Issue: 2017 > January > original article

Validation of the 1 μg short synacthen test: an assessment of morning cortisol cut-off values and other predictors

F.T. Perton, G.S. Mijnhout, B.J. Kollen, J.M.M. Rondeel, A.A.M. Franken, P.H.P. Groeneveld
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ACTH stimulation test, adrenal insufficiency, low dose synacthen test, morning cortisol


The measurement of serum morning cortisol concentration is an appropriate and practical first-line screening test for adrenal insufficiency.1 Upper and lower cortisol cut-off values are used to differentiate between low levels (where adrenal insufficiency can be diagnosed without further dynamic hypothalamic-pituitary-adrenal (HPA) axis testing), intermediate levels (where dynamic testing is needed to confirm or reject the diagnosis), and high levels (where the diagnosis can be safely rejected without additional testing). 
Several factors influence the interpretation of the serum cortisol level. Firstly, most assays that are used for determining the serum cortisol concentration measure the total cortisol concentration. This consists of the concentrations of free cortisol, cortisol bound to corticosteroid-binding globulin (CBG) and cortisol bound to albumin.2,3 Because of this, elevated concentrations can be found when CBG is increased by oestrogen therapy, or decreased concentrations can be found when CBG is reduced in liver diseases such as cirrhosis.4,5 Furthermore, the measured cortisol level varies between different cortisol assays, making it difficult to set morning cortisol cut-off values that can be generally applied.4,6
The generally accepted lower and upper cut-off values of morning cortisol are 100 nmol/l and 500 nmol/l, respectively.1,7 However, reported lower cortisol cut-off values range from 80 nmol/l to 165 nmol/l and reported upper morning cortisol levels range from 236 nmol/l to 500 nmol/l.7-20 This variability may in part be due to the difference in the cortisol assays used. Also, these reported values are defined by their sensitivity and specificity to predict the outcome of different dynamic ACTH tests. In most studies reporting morning cortisol criteria, the cut-off values are related to the outcome of the insulin tolerance test. In newer studies, the cut-off values are related to the high-dose (250 µg) short synacthen test. Interestingly, we could not find reported morning cortisol cut-off values directly related to the outcome of the low-dose (1 µg) short synacthen test (LD-SST).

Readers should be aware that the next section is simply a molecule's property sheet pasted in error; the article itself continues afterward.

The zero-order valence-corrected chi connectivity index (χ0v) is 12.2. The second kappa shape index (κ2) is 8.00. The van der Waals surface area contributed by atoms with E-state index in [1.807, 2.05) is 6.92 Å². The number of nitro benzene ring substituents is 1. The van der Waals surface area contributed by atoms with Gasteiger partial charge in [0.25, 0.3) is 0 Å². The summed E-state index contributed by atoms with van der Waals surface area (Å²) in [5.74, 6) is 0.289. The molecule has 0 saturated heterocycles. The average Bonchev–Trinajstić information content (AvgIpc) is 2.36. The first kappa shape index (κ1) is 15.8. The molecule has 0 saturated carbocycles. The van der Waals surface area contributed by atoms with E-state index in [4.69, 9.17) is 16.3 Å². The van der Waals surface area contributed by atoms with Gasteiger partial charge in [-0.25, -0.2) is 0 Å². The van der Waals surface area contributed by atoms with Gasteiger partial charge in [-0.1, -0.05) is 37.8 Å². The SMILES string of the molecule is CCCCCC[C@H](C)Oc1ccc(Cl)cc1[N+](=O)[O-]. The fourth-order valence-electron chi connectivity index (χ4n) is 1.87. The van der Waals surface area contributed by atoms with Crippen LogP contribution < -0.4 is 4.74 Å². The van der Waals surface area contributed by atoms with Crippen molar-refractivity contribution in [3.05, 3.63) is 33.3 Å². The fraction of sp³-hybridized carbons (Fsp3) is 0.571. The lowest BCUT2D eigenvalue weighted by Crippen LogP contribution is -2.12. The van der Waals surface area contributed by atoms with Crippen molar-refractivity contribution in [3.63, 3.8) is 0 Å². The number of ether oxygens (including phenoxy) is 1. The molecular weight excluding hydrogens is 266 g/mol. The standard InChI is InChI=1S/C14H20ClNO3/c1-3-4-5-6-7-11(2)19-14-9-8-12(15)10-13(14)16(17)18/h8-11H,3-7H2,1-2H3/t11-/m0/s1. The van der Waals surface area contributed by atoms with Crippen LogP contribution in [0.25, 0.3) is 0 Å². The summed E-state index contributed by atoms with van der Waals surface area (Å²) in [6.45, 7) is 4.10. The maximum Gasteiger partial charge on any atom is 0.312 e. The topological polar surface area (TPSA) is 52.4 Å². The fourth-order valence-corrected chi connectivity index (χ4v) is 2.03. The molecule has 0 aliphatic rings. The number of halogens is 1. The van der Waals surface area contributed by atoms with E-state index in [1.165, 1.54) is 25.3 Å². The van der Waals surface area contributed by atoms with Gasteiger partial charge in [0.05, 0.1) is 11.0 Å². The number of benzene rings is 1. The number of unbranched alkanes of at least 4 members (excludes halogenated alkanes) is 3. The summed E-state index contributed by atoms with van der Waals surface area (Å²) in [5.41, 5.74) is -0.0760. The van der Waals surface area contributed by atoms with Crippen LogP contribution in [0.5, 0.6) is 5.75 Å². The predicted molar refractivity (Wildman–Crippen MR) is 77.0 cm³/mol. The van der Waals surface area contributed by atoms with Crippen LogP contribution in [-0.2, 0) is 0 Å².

Multiple meta-analyses have been performed comparing high- and low-dose ACTH stimulation tests.21-23 Two meta-analyses report similar diagnostic performance of the two tests and one reports a better performance of the low-dose test. Several studies have shown that the LD-SST is more sensitive for diagnosing mild or recent-onset central adrenal insufficiency.24-35
The LD-SST is a suitable and frequently used dynamic test for diagnosing adrenal insufficiency. Nevertheless morning cortisol cut-off values related to the LD-SST are lacking. The aim of this study is to provide these cut-off values and to identify other variables that can be used to predict the outcome of the LD-SST.